4-tip needles are a great for drawing small lines, petals and flower centers quickly.
Depending on the color base consistency and pressure, the needle will produce different results. Small 1ml syringes are recommended for use with 4-tip needles as they allow for better pressure and flow control.
To create thin, well defined lines, it is best to use a color base that has not started to thicken up yet. Push the needle into the jelly, retract it half way and then apply pressure.
Applying just a little bit of pressure as you pull the needle out will fill the indentations left by the needle tips and not cause the color base to spread into larger shapes.
Practice the needle movement in an unused piece of jelly until you get a hang of the rhythm needed to create thin lines.
Applying pressure while the needle is fully inserted in jelly will create tiny, petal-like shapes.
The more pressure you apply the thicker the petal will be.
Draw little petals in a circle to create an interesting flower or a large flower center.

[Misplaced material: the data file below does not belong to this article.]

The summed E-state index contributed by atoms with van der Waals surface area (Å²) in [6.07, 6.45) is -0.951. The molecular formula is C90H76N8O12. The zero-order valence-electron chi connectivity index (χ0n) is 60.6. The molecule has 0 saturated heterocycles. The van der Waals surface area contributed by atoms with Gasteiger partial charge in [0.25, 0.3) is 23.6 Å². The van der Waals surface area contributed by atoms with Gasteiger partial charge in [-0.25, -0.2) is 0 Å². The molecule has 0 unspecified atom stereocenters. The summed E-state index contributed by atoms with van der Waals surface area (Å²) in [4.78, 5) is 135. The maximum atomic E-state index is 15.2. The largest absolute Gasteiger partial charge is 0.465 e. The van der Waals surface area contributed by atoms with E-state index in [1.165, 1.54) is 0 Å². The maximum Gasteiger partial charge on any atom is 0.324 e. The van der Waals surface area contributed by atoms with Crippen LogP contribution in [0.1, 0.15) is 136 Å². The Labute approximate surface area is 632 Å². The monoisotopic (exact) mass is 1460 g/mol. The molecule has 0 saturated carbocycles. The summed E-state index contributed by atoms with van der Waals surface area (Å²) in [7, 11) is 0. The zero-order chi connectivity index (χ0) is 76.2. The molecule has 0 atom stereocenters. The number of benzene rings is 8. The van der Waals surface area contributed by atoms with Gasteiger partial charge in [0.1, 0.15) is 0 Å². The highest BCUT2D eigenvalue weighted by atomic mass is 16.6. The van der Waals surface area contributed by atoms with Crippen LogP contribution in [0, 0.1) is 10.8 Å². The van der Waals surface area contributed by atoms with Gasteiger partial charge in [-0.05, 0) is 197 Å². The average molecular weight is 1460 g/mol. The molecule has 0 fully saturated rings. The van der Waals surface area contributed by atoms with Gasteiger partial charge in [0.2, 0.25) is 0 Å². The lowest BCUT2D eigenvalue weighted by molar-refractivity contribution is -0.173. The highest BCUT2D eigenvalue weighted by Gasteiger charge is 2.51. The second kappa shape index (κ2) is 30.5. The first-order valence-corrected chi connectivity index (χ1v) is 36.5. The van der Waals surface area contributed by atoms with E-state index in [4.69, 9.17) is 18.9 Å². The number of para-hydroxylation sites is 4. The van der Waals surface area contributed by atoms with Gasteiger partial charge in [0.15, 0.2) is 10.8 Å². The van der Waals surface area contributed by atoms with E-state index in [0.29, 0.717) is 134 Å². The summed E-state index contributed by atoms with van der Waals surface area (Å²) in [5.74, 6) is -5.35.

Another interesting effect can be achieved when the needle tips are separated further apart. Be careful while you are adjusting the needle, it's easy to hurt your fingers with something so small and sharp.
You can melt a larger hole in gelatin for this flower. Use a color base that has started to thicken up and apply only a little bit of pressure for each shape.
Using two shades of color will give some depth to the flower design.
Bending the needle tips back and fort can cause them to break. If you are going to use both regular and wide position of the tips, we recommend using two needles instead of bending the needle multiple times.
The shorter (1/2 inch) needle is suitable for making small and even flower centers as the needle hub helps you maintain the same depth with each insertion.
Longer needles are suitable for longer flower centers and allow you to make larger flowers quickly.
Longer needle can also be used straight, for thin lines, or bent for small petals.
When using a needle with multiple tips, if you pause while making a flower, the color base in one of the needles may thicken up and stop the flow through that needle. If you notice that the color is not coming out from one or more of your needles, you can place the needle under hot running water for a few seconds to restore the flow.
To avoid having individual needles obstructed, you can keep the needle in a small mount of warm water while you work.
To learn more about Gelatin Art, visit our instructions page here.
To purchase high quality gelatin or our easy-to-use starter kit for beginners, visit our online store.